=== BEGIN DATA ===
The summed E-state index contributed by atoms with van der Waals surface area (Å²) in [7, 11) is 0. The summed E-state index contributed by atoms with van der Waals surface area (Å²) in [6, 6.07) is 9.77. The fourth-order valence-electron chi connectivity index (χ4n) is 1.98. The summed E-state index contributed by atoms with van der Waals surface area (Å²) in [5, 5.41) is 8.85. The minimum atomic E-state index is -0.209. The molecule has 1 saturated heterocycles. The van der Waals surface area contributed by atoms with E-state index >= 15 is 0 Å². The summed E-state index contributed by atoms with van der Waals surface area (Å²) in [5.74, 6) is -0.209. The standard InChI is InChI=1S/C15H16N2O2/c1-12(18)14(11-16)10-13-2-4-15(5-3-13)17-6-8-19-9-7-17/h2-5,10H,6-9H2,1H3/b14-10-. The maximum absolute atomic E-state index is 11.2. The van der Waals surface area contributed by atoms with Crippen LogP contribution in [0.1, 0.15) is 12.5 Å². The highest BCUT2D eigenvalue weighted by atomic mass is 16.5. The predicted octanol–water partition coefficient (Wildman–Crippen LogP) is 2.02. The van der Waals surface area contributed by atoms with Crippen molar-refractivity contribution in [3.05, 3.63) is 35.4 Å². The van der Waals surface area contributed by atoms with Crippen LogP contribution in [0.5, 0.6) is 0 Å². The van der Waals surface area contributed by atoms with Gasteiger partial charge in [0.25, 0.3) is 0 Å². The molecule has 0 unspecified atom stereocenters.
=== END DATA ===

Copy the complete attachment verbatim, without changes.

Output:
The summed E-state index contributed by atoms with van der Waals surface area (Å²) in [7, 11) is 0. The summed E-state index contributed by atoms with van der Waals surface area (Å²) in [6, 6.07) is 9.77. The fourth-order valence-electron chi connectivity index (χ4n) is 1.98. The summed E-state index contributed by atoms with van der Waals surface area (Å²) in [5, 5.41) is 8.85. The minimum atomic E-state index is -0.209. The molecule has 1 saturated heterocycles. The van der Waals surface area contributed by atoms with E-state index >= 15 is 0 Å². The summed E-state index contributed by atoms with van der Waals surface area (Å²) in [5.74, 6) is -0.209. The standard InChI is InChI=1S/C15H16N2O2/c1-12(18)14(11-16)10-13-2-4-15(5-3-13)17-6-8-19-9-7-17/h2-5,10H,6-9H2,1H3/b14-10-. The maximum absolute atomic E-state index is 11.2. The van der Waals surface area contributed by atoms with Crippen LogP contribution in [0.1, 0.15) is 12.5 Å². The highest BCUT2D eigenvalue weighted by atomic mass is 16.5. The predicted octanol–water partition coefficient (Wildman–Crippen LogP) is 2.02. The van der Waals surface area contributed by atoms with Crippen molar-refractivity contribution in [3.05, 3.63) is 35.4 Å². The van der Waals surface area contributed by atoms with Crippen LogP contribution in [0.5, 0.6) is 0 Å². The van der Waals surface area contributed by atoms with Gasteiger partial charge in [0.25, 0.3) is 0 Å². The molecule has 0 unspecified atom stereocenters.